At least the wrong kind of fun…
We’ve all been there. That fabulous party with people we hardly knew and hardly liked, in which everybody was pretending to have fun but very few actually were.
Forced smiles, shallow interactions, and falseness.
There are times when you are surrounded by people you like, the situation is spontaneous and everybody is having a good time.
But then, you have all these other occasions in which you ”should” be having fun but actually you are not. It’s more like a forced, manufactured pretend fun.
One example is New Year’s celebrations. It’s supposed to be the most magical and fantastic night of the year. Everybody is well dressed, drunk, and ready to party. All the ingredients are there but the recipe flops.
What are the characteristics of bad fun?
- You are forced to be there. Either for work or some other commitment you can’t just say no
- You are supposed to have fun. Just turning up is not enough. You have to mingle, laugh at bad jokes, gossip, compliment the ugly people, but above all you have to enjoy
- Nothing about the situation is spontaneous. Every single detail has been planned and programmed to maximize fun
- Everything is fake and manufactured. The food, the place, the interactions, and the conversation
Situations of fake fun
- Any party where you didn’t choose the guests — family, neighbors, work colleagues, customers, etc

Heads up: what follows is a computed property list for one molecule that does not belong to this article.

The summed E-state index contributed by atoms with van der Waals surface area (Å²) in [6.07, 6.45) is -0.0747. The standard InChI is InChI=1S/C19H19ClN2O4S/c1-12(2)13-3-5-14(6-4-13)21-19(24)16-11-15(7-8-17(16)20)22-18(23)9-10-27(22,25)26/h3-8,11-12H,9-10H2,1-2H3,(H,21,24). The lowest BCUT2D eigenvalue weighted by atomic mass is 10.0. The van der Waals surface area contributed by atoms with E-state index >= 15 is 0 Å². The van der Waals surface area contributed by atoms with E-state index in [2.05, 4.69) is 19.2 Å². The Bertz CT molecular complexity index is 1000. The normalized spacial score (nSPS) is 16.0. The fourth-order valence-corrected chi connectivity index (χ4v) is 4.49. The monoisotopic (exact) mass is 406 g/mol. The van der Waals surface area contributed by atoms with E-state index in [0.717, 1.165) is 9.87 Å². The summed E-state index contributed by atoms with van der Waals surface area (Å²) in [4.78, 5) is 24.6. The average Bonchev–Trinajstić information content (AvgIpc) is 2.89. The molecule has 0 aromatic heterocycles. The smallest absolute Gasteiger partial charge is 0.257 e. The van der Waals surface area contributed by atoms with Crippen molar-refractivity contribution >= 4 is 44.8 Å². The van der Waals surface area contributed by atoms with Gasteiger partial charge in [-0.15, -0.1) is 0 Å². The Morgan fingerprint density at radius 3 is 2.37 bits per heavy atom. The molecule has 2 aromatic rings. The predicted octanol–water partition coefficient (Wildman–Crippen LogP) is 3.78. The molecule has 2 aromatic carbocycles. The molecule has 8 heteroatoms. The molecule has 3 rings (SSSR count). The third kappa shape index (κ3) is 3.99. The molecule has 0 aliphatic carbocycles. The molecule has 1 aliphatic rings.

- Any prepacked, guided, predictable situation like a cruise, a holiday tour or an all-inclusive resort
- A barbecue with people you hardly know where you are forced to talk about IKEA
- A child’s birthday party. Great fun
What is real fun
- Appreciating the small things in life like a good coffee, an interesting conversation, or a sunset.
- Most things that happen spontaneously like bumping into old friends, getting lost, getting sidetracked, or discovering something new
- Traveling without a schedule, a plan or a deadline
- Improvising, be taken by surprise, lowering your expectations and being present
- Needing very little and getting a lot
How to find more genuine fun
- Be present. Appreciate the moment, your surroundings and the people you are with
- Truly connect. Look in the eye, say what you mean and mean what you say
- Drop your inhibitions. Don’t conform to the norm, don’t be a pleaser, be yourself, be vulnerable and encourage others to do the same
- Forget your scripts, your narrative, and your preconceived ideas. Be spontaneous
- Don’t drink. We drink in order to lubricate social interactions but then we are only masking our fears and getting sucked into the void
Fun is fun. Pretending you are having fun is not. Refuse to engage in such situations and you’ll notice an increase in happiness and freedom. Life is too short to waste in ‘social events’. Remember you always have the last word and the last word is ‘No’
Now, go out and have some fun.